Intervention of Civil Society Organizations: the World Forum of Fisher People (WFFP), the International Collective in Support of Fishworkers (ICSF), and the International Planning Committee for Food Sovereignty (IPC). Made on Agenda Item 6: Decisions and Recommendations of the Fourth Session of the Sub- Committee on Aquaculture.
Made at: Committee on Fisheries 28th Session, March 2009.
Mr Chairman, ladies and gentlemen, first and foremost, Civil Society organizations, the WFFP, the ICSF and the IPC, question the underlying rationale of industrial and other intensive aquaculture systems, which are often the cause of social conflicts, particularly where their rapid expansion is both uncontrolled and brutal; where chemicals and other substances harmful to human and environmental health are widely used with few controls; where the sustainability of food production is put at risk by transforming food crops of the many into cash crops for the benefit of a few; and which direct fish away from human needs towards industrial needs.
Mr President, particularly in the case of industrial shrimp aquaculture, you are probably aware of the intense opposition expressed by local communities across Latin America, Asia and Africa, who have formed community based regional networks to protest against the uncontrolled and chaotic expansion of this destructive industry, and against its certification as sustainable. Similar concerns have been expressed about salmonid aquaculture in more temperate zones. We are pleased that the concerns of these organizations can be expressed here. We hope their voices will be heeded here ad in other such events dealing with this issue.
Secondly, we would like to inform you that the International Collective in Support of Fishworkers has recently commissioned a report on animal genetic resource issues and the commercial application of such in aquaculture. We would briefly like to share some of the main recommendations with you now.
Taking note of the attempts to develop aquaculture in Africa, we would like to highlight the need to protect the rights of smallholders to produce fingerlings and in particular the rights of local small and independent hatcheries to produce fingerlings for polyculture. Attempts should be made to prevent genetic losses in aquaculture by maintaining large number of independent hatcheries. Emphasis should be on promoting fish species that do not need external feeds, such as is the case of multi-trophic aquaculture. In particular, integrated agriculture and aquaculture systems should be promoted, using local feed resources. Introduction of genetically modified tilapia and other fish species should be prevented. Standards to monitor and screen aquafeeds for the presence of genetically modified organisms should be developed and applied. The emphasis should be on expanding cost-effective extensive and semi-intensive farming techniques.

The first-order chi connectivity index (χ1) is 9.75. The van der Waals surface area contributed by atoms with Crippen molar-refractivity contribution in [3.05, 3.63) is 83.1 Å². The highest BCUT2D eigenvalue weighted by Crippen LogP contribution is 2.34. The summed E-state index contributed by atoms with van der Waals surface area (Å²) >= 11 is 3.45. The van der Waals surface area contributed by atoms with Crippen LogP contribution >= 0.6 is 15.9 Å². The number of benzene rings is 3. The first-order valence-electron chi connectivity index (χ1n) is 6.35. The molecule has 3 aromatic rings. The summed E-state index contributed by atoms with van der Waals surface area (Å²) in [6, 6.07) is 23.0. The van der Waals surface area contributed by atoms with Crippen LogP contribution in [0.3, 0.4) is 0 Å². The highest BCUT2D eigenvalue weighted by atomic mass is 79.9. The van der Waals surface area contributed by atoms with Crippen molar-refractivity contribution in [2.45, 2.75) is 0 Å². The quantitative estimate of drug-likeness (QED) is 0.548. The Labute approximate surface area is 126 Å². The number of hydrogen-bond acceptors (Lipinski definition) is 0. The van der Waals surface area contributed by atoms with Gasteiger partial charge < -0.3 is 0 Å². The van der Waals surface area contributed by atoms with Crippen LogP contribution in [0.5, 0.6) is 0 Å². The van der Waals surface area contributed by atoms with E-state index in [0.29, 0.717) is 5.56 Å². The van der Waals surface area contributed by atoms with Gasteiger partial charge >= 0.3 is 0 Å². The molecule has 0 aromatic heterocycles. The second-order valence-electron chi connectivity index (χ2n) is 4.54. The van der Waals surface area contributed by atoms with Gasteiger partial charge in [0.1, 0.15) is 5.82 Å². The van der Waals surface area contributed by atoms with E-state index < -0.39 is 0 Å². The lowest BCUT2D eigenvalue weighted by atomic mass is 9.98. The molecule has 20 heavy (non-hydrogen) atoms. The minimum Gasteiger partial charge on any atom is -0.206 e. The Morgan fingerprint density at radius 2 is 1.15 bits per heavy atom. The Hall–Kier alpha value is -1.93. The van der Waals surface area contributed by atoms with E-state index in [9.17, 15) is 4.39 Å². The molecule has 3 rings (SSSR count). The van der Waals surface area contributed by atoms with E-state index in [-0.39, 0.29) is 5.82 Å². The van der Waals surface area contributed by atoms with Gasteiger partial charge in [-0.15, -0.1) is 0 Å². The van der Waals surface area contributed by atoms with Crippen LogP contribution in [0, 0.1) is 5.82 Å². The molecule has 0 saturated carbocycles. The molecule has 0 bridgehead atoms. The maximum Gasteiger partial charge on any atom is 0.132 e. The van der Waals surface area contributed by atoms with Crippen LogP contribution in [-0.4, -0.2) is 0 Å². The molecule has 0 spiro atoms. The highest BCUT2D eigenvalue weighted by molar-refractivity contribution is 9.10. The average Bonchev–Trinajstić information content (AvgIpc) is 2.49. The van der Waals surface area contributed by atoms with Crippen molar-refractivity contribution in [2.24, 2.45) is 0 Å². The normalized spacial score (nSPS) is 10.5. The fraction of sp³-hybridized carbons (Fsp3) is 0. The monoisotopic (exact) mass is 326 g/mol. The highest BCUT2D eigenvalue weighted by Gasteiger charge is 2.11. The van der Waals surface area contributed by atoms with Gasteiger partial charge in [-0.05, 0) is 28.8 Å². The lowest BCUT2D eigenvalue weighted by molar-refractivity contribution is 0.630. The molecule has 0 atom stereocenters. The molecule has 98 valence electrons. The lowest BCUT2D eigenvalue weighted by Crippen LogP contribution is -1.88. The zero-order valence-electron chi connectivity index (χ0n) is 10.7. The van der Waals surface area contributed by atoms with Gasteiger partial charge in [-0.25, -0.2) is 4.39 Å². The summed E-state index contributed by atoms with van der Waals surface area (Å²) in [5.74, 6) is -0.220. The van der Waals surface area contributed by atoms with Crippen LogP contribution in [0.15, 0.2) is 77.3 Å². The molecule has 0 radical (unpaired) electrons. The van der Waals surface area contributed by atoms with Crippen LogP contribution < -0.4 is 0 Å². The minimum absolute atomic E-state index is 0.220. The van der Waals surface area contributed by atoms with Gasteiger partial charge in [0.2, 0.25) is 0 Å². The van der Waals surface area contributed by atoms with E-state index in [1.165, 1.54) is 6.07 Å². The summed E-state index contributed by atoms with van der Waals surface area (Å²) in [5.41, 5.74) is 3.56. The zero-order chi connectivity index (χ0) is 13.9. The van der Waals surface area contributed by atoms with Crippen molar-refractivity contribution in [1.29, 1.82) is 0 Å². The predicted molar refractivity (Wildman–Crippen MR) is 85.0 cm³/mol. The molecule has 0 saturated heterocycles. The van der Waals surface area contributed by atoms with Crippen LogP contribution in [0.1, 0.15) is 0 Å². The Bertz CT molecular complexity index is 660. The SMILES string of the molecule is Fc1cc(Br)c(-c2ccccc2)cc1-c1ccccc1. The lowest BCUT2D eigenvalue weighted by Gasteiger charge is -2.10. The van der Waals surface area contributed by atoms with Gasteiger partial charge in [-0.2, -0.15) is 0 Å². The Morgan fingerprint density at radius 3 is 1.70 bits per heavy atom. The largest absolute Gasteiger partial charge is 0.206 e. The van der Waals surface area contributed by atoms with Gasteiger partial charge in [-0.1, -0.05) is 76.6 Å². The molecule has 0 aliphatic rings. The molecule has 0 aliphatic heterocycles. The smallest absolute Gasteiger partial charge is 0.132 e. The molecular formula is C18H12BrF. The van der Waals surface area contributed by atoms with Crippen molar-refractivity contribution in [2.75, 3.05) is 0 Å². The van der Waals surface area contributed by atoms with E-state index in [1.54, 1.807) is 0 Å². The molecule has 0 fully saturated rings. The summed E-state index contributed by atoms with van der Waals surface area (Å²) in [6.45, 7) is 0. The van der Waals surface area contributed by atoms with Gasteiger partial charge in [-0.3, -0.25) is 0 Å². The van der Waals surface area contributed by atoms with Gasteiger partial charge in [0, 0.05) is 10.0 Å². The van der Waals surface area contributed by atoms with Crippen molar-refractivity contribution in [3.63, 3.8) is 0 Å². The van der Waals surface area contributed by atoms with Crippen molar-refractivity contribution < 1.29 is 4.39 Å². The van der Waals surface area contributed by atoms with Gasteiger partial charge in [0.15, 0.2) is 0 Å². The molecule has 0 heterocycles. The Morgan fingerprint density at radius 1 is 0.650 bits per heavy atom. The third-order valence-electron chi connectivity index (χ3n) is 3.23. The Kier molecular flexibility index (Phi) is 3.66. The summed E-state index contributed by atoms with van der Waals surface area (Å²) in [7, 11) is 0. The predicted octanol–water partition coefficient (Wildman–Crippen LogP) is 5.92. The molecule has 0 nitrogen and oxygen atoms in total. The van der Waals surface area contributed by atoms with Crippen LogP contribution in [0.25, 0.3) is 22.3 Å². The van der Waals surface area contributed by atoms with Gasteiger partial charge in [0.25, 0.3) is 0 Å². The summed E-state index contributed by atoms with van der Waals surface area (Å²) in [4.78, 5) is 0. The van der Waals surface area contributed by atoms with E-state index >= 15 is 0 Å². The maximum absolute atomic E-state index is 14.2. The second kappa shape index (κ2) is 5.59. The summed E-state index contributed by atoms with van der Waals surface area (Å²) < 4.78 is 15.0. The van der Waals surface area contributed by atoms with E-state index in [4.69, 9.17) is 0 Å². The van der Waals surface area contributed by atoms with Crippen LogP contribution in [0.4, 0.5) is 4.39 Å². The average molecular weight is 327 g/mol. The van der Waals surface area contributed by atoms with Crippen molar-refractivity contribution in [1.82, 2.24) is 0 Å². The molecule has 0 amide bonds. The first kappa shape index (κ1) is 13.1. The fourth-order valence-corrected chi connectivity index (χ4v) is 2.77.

While developing policies and plans for aquaculture development with an ecosystem perspective, sufficient recognition should be afforded to the ecosystem services provided by aquaculture (including recycling solid wastes, water processing and recycling, disease control etc). There should be sufficient emphasis on controlling pollution and preventing overfishing so as to protect natural spawning and fry grounds of cultured fish.
Under technical guidelines on certification in aquaculture consideration should be given for developing guidelines for a seed certification system. Also social standards are required to address issues such as dispossession, indebtedness, ensuring local availability of fish, protecting working and living conditions of aquaculture farm workers. The ICSF had raised such issues previously, but we are concerned that, so far to our knowledge, little has been done to address such concerns.
Systems and standards also need to be developed for detecting and controlling the presence of genetically modified fish (e.g. use of methyltestosterone for producing genetically male tilapia), for genetic traceability, etc
With regards to governance in aquaculture, the use of DNA markers for traceability and for the protection of intellectual property should be regulated. The compliance costs of smallholder farmers organizations with international food safety regulations should be looked into. Attempts should be made to extend insurance coverage to aquaculture smallholders. There should also be regulatory regimes established for offshore aquaculture in the EEZ
While establishing biosecurity framework for aquaculture it should be ensured that indiscriminate introduction of exotic species are not be permitted; that long term effects on biodiversity, disease risk or potential environmental impacts should be looked at. Biosafety measures should not be used as a pretext to promote production of, and trade in disease-free GM fish.0